BILLY MCCORD: As I see it

 

   My what a disagreeable Sunday afternoon with rain falling and someone on TV or the computer mentioning the word snow. Reminds me of my 28 years with  DeSoto County Schools and the much undesirable task of getting up early in the morning in weather like this to check roads and decide if the big yellow school buses would run that day.

If we decided we could not run the buses safely then we called radio and TV in the greater Memphis area and informed them the schools in DeSoto County would be closed.  It is a given that everyone could not be pleased. Even though I am a member and Chairman of the Board the task of calling off schools rest with Superintendent and his staff.

   I heard a man telling his pre-teen daughter how far he had to walk to school each day.  She was not taking his story in and said she believed his story belonged in a fairy tale book.  It reminded me some that I have told our children although most of mine were factual and most could not have been made up.

I have always enjoyed the song, “Grandpa, Tell Me About the Good Old Days.” I hope there are children somewhere who are listening to my tales from their parents.  My children would tell you that they had heard those stories from the “Good Old Days” over, and over again.  Sometimes I would get mixed up on how far I walked to school and this would cast some doubt about my stories.  At least they have heard them and that is what counts.  This week a lady asked me if I did not miss the “Good Old Days.”

I said yes but I heard something asking me “Do you really?” There is not doubt that people my age remember those years in the past with fondness.  However, most of us will admit that modern times have brought on some great improvements.  No doubt I would not want to pick cotton by hand, pull corn or strip sorghum again.  Where these things are concerned I am glad to say “Gone are the good old days.”

  Let me jog your memories on some things and you decide if you would like to take a trip back. How about picking up the phone and hearing, “Number please.”  You replied “Central 4 – 1160.”  That would take re-learning on our part or you pick up the phone and you hear voices.  Remember those party lines where the line was shared by other people.  You had to remember your ring, line one long and two short rings.  A great deal was learned from those party lines and hence the statement, “Guess what I heard on the phone today.”

Ok! I will admit I like the phone system today better that I did in the good old days.

   Do you remember playing tag and hide and seek on a summer evening.  Ever spent an evening catching lighting bugs in a jar? Do you remember the wringer washing machines?  The worked well to some extend as long as the operator did not get their hair or arm caught in the wringer.  When washing was completed a basket of wet clothes had to be carried to the backyard and hung on a clothesline.  I guess most women would put this in the category of “Gone are the good old days.”  How many remember the sprinkler bottles that were used to sprinkle down the clothes after they had dried and then ironed all the clothes.  When steam irons came along the bottles were discarded.  I don’t believe women today would be inclined to return to the “Good Old Days.”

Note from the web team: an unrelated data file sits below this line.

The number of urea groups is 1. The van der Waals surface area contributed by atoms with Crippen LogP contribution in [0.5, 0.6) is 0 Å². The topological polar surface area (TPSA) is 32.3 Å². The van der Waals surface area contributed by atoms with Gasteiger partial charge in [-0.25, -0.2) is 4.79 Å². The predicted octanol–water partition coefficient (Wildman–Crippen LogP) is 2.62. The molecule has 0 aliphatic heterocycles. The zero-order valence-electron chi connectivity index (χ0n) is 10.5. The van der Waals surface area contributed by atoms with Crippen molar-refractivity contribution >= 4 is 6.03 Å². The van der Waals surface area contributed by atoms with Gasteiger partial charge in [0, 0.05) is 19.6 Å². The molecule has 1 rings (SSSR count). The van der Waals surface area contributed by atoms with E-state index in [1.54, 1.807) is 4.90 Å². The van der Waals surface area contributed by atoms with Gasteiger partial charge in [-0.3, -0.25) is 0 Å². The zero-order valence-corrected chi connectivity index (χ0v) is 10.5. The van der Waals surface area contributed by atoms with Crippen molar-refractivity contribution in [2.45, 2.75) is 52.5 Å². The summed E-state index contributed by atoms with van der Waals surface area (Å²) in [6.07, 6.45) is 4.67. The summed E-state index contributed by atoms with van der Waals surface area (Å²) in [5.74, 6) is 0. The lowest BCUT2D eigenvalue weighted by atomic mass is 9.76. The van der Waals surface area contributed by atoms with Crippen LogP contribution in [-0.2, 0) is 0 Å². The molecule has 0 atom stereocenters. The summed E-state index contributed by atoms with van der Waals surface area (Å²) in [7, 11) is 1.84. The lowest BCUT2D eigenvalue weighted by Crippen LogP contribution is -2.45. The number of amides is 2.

How many of you remember at least a few of these:  Window fans, kick the can, hula hoops, cherry cokes (They are now back in bottles and cans), juke boxes, bobby socks, penny loafers, drive in movies, jacks, marbles (those that could be played for keeps but frowned on by teachers), can-can slips that I am told would hold important notes for those girls who wore them, Penny candy, and Mother Maya.

   And now for the test of all test. It is called the “Older Than Dirt Quiz.”  I took this from the Internet. Take the test, count the ones you remember not the ones you were told about. I will give you the score key at the end of the quiz.  1. Black Jack Chewing Gum, 2. Wax Coke shaped bottles with colored sugar water, 3. Candy Cigarettes, 4. Soda Pop Machines that dispensed glass bottles, 5. Coffee shops or diners with table side Juke Boxes, 6. Home Milk Deliveries in glass bottles with card board stoppers, 7. Party Lines on the Telephone, 8. Newsreels before the movie, 9. PF Fliers, 10. Butch Wax 11. TV Test Patterns that came on at night after the last show and there until TV started in the morning, 12.  Pea Shooters, 13. Howdy Doody, 14. 45 RPM Records 15. S&H Green Stamps 16. Hi-Fi’s 17. Metal Ice Trays,  18 Mimeograph Paper 19 Blue Flash Bulbs 20. Packards 21. Roller Skates Keys 22. Cork Pop Gun 23. Drive Ins 24 Studebakers 25. Wash Tub Wringers.  End of Test  If you remembered 0-5 Still Young, 6-10 Getting Older

11-15 Don’t Tell Your Age, 16-25 Older Than Dirt.

   Billy McCord is a retired school administrator from DeSoto County. He is Pastor of Shady Grove UM Church in Calhoun County and is a member and President of the Calhoun County School Board.  Contact him at P.O. Box 337, Bruce, MS or billymc@brucetelephone.com

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